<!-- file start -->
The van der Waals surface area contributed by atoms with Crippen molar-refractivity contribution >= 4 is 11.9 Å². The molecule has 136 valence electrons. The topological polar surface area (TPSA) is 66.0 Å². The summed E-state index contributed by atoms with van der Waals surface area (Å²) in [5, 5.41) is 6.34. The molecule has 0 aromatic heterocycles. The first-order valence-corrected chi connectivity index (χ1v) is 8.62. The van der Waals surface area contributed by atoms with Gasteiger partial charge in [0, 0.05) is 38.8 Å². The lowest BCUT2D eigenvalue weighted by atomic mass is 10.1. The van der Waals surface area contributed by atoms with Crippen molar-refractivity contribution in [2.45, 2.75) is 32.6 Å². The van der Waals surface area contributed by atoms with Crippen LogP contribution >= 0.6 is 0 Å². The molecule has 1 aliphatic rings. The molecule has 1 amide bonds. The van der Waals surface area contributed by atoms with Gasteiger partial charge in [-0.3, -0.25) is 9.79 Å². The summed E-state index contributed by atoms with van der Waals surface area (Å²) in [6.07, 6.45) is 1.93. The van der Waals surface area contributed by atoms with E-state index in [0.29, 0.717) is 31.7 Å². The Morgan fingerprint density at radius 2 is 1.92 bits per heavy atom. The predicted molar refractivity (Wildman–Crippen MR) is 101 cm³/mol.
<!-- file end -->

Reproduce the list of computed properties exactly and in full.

The van der Waals surface area contributed by atoms with Crippen molar-refractivity contribution >= 4 is 11.9 Å². The molecule has 136 valence electrons. The topological polar surface area (TPSA) is 66.0 Å². The summed E-state index contributed by atoms with van der Waals surface area (Å²) in [5, 5.41) is 6.34. The molecule has 0 aromatic heterocycles. The first-order valence-corrected chi connectivity index (χ1v) is 8.62. The van der Waals surface area contributed by atoms with Gasteiger partial charge in [0, 0.05) is 38.8 Å². The lowest BCUT2D eigenvalue weighted by atomic mass is 10.1. The van der Waals surface area contributed by atoms with Crippen molar-refractivity contribution in [2.45, 2.75) is 32.6 Å². The van der Waals surface area contributed by atoms with Crippen LogP contribution >= 0.6 is 0 Å². The molecule has 1 aliphatic rings. The molecule has 1 amide bonds. The van der Waals surface area contributed by atoms with Gasteiger partial charge in [-0.3, -0.25) is 9.79 Å². The summed E-state index contributed by atoms with van der Waals surface area (Å²) in [6.07, 6.45) is 1.93. The van der Waals surface area contributed by atoms with E-state index in [0.29, 0.717) is 31.7 Å². The Morgan fingerprint density at radius 2 is 1.92 bits per heavy atom. The predicted molar refractivity (Wildman–Crippen MR) is 101 cm³/mol.